UH needs to beef up
education about rape


Recent assaults near the Manoa campus have students demanding an increase in security measures.

A rally at the University of Hawaii-Manoa directed a spotlight on the need for students to stay alert to the danger of sexual assault. While university officials agree that more can be done to protect students, a recent report suggests a lack of programs focused on sexual violence.

Women's groups staged the rally in response to incidents of assaults near the campus and in surrounding communities. The attacks appear unrelated, and though police have arrested suspects in two of them, the assaults -- particularly the reported rape of an 18-year-old student by five men -- have set people on edge.

Students contend that campus security is lax and demanded an increase, a 24-hour security escort service and campus-wide education and prevention training.

UH interim President David McClain told the students that there already is more security during the night, 24-hour escorts and emergency telephones all over campus. In addition, UH is seeking a $1 million increase in security funding from the state.

Some students were unaware of the escort service, which indicates that the university has not done a thorough job of informing them of what's available, one of the criticisms in the report issued this week.

The report, based on a survey of female undergraduates conducted in 2003, also suggests that women often do not report assaults, stalking and what is called "partner violence" or assaults by acquaintances. Those incidents that are reported to police often aren't reported back to university officials, information essential to UH's assessment of campus violence.

Moreover, but for Kauai Community College, the UH system has not complied with federal law requiring campuses to collect and disclose information about security, and prevention policies and procedures. This should be corrected immediately. Students and faculty should know what risks exist at their schools and how to seek help when they feel threatened or intimidated.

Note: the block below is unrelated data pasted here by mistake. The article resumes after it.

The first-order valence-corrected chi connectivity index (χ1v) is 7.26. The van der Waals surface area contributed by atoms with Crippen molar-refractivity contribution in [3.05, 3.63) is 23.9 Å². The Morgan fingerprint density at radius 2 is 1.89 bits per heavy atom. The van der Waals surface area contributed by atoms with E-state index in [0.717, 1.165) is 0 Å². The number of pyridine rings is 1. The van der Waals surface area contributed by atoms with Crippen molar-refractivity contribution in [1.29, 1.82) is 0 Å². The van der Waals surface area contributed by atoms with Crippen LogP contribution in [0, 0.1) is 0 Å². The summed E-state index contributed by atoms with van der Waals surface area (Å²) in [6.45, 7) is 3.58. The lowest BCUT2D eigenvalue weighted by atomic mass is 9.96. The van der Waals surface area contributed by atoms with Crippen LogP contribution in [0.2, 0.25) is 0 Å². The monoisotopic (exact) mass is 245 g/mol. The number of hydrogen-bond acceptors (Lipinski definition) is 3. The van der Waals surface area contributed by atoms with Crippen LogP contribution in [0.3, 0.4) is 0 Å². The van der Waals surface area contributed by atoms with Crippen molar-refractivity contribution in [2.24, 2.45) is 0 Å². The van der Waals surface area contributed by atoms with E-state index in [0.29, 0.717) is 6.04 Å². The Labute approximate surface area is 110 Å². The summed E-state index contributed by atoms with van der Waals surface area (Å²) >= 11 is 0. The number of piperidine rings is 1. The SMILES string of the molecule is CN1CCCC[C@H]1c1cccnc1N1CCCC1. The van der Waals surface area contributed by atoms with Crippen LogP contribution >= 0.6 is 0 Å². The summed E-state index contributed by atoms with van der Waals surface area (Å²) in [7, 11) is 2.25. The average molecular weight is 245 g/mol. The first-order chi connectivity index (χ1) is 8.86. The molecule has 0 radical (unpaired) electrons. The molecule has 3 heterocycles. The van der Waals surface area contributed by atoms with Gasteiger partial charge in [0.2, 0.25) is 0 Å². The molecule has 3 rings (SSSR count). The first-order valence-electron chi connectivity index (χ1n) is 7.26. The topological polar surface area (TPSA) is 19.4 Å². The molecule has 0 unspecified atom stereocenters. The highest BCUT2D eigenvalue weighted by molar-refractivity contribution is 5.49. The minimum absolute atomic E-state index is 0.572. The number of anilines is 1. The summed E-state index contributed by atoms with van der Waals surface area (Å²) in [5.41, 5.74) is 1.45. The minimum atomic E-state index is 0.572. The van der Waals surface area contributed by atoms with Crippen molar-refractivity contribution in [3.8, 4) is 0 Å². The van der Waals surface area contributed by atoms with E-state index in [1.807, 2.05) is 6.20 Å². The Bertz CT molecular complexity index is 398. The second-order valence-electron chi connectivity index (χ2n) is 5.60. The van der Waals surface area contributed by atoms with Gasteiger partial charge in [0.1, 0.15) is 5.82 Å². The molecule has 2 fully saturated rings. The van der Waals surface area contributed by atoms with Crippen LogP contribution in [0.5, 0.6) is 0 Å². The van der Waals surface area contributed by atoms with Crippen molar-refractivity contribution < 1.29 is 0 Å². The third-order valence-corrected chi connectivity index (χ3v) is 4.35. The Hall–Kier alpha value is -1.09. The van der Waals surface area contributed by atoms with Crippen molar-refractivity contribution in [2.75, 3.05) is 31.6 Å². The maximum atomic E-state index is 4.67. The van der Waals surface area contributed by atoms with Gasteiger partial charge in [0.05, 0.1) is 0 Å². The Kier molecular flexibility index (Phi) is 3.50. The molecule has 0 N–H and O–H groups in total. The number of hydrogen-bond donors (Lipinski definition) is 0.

Create state watchdog
for petroleum industry


The state Senate is considering a bill to give Governor Lingle more authority to refrain from imposing gasoline price caps.

LEGISLATORS are backing away from forcing implementation of gasoline price caps, accepting the fact that soaring prices are a national problem. A more sensible approach at this point would be creation of a mechanism that would put the petroleum industry under a magnifying glass.

A major problem with the gas cap law as it was enacted three years ago is that it pegged Hawaii's price lids to California prices, limiting Oahu prices to no more than 38 cents a gallon and neighbor island prices to no more than 46 cents above West Coast averages. Hawaii's prices, then slightly less than $2 a gallon, had been significantly higher than West Coast prices in previous years.

Those were the good old days. In the past year, California and Hawaii prices have been running about the same, rising to nearly $2.50 for a gallon of self-serve regular. Last year's Legislature repegged the cap to the national average, but a gallon of gas now costs at least $2 in every state. The national average was $2.22 last week and is expected to reach $2.35 in May.

Governor Lingle has opposed the gas caps, but the law was written in such a way that her suspension of the caps would be brief, triggering their implementation at the end of the next legislative session. Sen. Donna Kim has proposed changing the law to give Lingle final authority to stop the caps from taking effect, without setting off that backlash process.

The Legislature is inclined to approve a House-passed measure that would create a watchdog system of monitoring and reporting on the petroleum industry. The state would collect useful information about the industry's crude oil costs, refinery operating expenses and overhead costs.

The Lingle administration has endorsed the bill, saying that the information gathering is key to planning for the future, encouraging competition and determining whether oil companies are gouging consumers.

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